A Comparative Study of the Amount of Bleeding and Hemodynamic Changes between Dexmedetomidine Infusion and Remifentanil Infusion for Controlled Hypotensive Anesthesia in Lumbar Discopathy Surgery: A Double-Blind, Randomized, Clinical Trial.

Anesth Pain Med 2018 Apr 28;8(2):e66959. Epub 2018 Apr 28.

Department of Epidemiology and Biostatistics, School of Public Health, Tehran University of Medical Sciences, Tehran, Iran.

Background: The aim of this study was to compare the volume of blood loss and hemodynamic changes in patients undergoing lumbar discopathy, after continuous infusions of dexmedetomidine versus remifentanil during anesthesia with controlled low blood pressure.

Methods: In this randomized double-blind clinical trial, 60 patients aged 20 to 65 years were randomly assigned to control and intervention groups. The intervention group received a continuous infusion of dexmedetomidine at 0.3 - 0.7 µg/kg/hour plus propofol at 50 - 100 µg/kg/minute. The control group was given a continuous infusion of remifentanil at 0.1 to 1 µg/kg/minute plus the same dose of propofol as above. The primary outcome was the amount of patient's bleeding during surgery, and secondary outcomes were changes in the patient's systolic blood pressure, diastolic blood pressure, mean arterial pressure, and urinary output.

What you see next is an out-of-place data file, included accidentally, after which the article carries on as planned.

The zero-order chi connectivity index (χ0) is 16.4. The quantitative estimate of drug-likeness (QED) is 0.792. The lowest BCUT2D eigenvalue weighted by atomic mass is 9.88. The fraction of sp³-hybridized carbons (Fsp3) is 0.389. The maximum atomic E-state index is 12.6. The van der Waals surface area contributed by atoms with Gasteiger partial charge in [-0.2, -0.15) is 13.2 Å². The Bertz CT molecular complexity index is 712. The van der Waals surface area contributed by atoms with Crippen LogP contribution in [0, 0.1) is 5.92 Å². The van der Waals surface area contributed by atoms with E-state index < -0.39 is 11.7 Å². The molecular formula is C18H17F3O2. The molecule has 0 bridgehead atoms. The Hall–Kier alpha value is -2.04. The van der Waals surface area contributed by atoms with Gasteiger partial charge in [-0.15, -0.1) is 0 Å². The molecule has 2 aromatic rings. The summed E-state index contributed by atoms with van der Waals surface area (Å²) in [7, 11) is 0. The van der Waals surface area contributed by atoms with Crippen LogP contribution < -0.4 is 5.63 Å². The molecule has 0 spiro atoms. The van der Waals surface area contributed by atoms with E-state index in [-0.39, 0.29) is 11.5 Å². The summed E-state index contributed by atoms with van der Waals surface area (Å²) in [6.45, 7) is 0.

Results: Univariate and multivariate analyses of the main outcome in the control and intervention groups showed that there was no significant difference between the two drugs with regards to the volume of blood loss, mean arterial pressure, and systolic and diastolic blood pressure. Postoperative side effects were significantly lower in the intervention group (P = 0.002).

Conclusions: Administration of dexmedetomidine plus propofol in comparison with remifentanil plus propofol did not show any significant difference regarding blood loss and hemodynamic changes; however, it reduced some side effects after surgery and decreased analgesic requirement in the postoperative period. Taken together, the findings of this study do not support strong recommendations for dexmedetomidine infusion for all patients and the decision should be taken with caution on basis of the anesthesiologist's expert opinion and the patient's condition during surgery.

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Source
http://dx.doi.org/10.5812/aapm.66959DOI Listing
http://www.ncbi.nlm.nih.gov/pmc/articles/PMC6035495PMC
April 2018

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